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Kome, Penney.

Toronto, Doubleday, c1985. 240pp, cloth, $19.95, ISBN 0-385-23140-7. CIP

Grades 11 and up
Reviewed by Marian M. Press

Volume 13 Number 6
1985 November

Penney Kome, familiar to many as the "Woman's Place" columnist in Homemaker's magazine, has undertaken in Women of Influence to follow the history of women's involvement in Canadian politics, from their fight to gain the vote to the 1984 federal election. Her argument is that women did not, as is often stated, retire to rest on their laurels once they were enfranchised. Women have, in fact, continued their political involvement through the years, although not always as part of the formal structures built by men.

Canadian women may be seen as being in the middle of a continuum of development from an invisible, politically disenfranchised majority to a polilically significant block.

Kome's book is the story of how women have travelled along that continuum.

An additional framework for her history is provided by the 1984 election that introduced the concept of the gender gap into Canadian elections. Kome asks if the fifty-two per cent of the vote held by women did, in fact, make a difference in the election results. The conclusion seems to be that it did not, principally because women's issues were recognized and emphasized by all three main political parties.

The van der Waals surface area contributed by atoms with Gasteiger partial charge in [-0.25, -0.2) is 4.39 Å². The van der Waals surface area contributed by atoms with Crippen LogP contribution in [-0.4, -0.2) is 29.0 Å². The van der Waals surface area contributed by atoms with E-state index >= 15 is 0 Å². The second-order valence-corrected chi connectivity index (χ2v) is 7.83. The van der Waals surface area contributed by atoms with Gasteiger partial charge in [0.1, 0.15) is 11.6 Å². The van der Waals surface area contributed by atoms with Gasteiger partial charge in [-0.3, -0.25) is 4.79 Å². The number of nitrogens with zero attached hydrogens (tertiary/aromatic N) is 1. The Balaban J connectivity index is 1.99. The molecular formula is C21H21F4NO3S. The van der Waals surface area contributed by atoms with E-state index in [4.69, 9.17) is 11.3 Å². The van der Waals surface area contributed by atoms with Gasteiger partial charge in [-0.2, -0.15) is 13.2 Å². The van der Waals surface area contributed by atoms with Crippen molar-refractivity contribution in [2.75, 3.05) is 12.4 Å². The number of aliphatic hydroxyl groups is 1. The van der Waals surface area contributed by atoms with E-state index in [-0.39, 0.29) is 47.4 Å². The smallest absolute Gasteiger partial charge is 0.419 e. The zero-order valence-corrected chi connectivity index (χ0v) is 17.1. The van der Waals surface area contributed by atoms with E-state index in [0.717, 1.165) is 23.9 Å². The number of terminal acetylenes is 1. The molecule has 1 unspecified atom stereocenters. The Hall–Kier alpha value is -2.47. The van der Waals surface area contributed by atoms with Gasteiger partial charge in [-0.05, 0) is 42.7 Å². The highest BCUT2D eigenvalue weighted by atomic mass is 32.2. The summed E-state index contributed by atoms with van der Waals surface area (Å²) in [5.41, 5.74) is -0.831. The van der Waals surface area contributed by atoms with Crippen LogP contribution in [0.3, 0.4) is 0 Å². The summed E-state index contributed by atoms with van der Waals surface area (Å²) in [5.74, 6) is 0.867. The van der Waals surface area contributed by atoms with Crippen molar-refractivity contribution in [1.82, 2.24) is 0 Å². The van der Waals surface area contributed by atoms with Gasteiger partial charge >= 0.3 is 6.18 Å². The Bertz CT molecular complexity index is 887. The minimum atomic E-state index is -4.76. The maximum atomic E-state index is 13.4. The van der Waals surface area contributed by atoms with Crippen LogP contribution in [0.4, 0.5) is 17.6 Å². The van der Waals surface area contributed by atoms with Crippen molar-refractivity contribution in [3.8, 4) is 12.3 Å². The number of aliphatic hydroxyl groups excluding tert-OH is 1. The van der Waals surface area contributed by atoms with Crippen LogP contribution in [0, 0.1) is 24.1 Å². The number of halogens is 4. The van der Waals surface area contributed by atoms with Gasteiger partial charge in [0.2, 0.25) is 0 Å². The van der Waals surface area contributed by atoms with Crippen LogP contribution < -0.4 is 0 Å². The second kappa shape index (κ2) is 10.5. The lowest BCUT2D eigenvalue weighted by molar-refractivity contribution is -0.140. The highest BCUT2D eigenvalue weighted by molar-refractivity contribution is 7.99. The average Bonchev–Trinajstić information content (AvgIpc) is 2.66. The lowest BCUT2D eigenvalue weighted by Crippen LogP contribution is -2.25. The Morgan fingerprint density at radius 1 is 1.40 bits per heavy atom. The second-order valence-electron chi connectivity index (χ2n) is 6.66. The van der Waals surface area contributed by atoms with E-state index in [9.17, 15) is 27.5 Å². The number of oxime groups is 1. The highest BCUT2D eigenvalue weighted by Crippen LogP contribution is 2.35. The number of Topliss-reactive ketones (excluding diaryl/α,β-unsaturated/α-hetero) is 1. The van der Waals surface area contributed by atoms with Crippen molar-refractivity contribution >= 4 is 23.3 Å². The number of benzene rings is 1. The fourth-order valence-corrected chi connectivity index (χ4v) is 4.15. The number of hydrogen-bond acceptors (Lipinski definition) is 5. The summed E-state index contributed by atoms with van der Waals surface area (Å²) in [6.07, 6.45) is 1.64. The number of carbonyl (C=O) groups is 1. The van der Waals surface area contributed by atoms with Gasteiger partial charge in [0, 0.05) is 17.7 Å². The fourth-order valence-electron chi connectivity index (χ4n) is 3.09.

The book is written in a lively and very readable style that will appeal especially to those who are coming to this area of women's history for the first time. Women of Influence will introduce them to the likes of Emily Murphy, the leader of the fight to have women declared "persons" under the law in Canada: to Madeleine Parent, for forty years a union activist; to Lauria Sabia, whose bluff resulted in the Royal Commission on the Status of Women, an event that can be said to mark the beginning of the modern women's movement in this country; and to many other women equally as interesting and important. The later chapters, which trace the beginnings of such contemporary organizations as the National Action Committee on the Status of Women, are of particular value, as a knowledge of these foundations is often taken for granted in other discussions.

An excellent index is included, as are appendices on "Women in Parliament and the Provincial Legislatures" and "Some Women's Organizations." The very short bibliography is less satisfactory, especially as the book is not footnoted and some of the authorities mentioned in the text, such as Ruth Pierson, are not included. A disadvantage for those who would like to explore this area further. Nevertheless, this history of Canadian women and politics is a must for all high school and public libraries. It is to be hoped that teachers will use it to broaden the scope of Canadian history for senior students.

Marian M. Press, Toronto, Ont.
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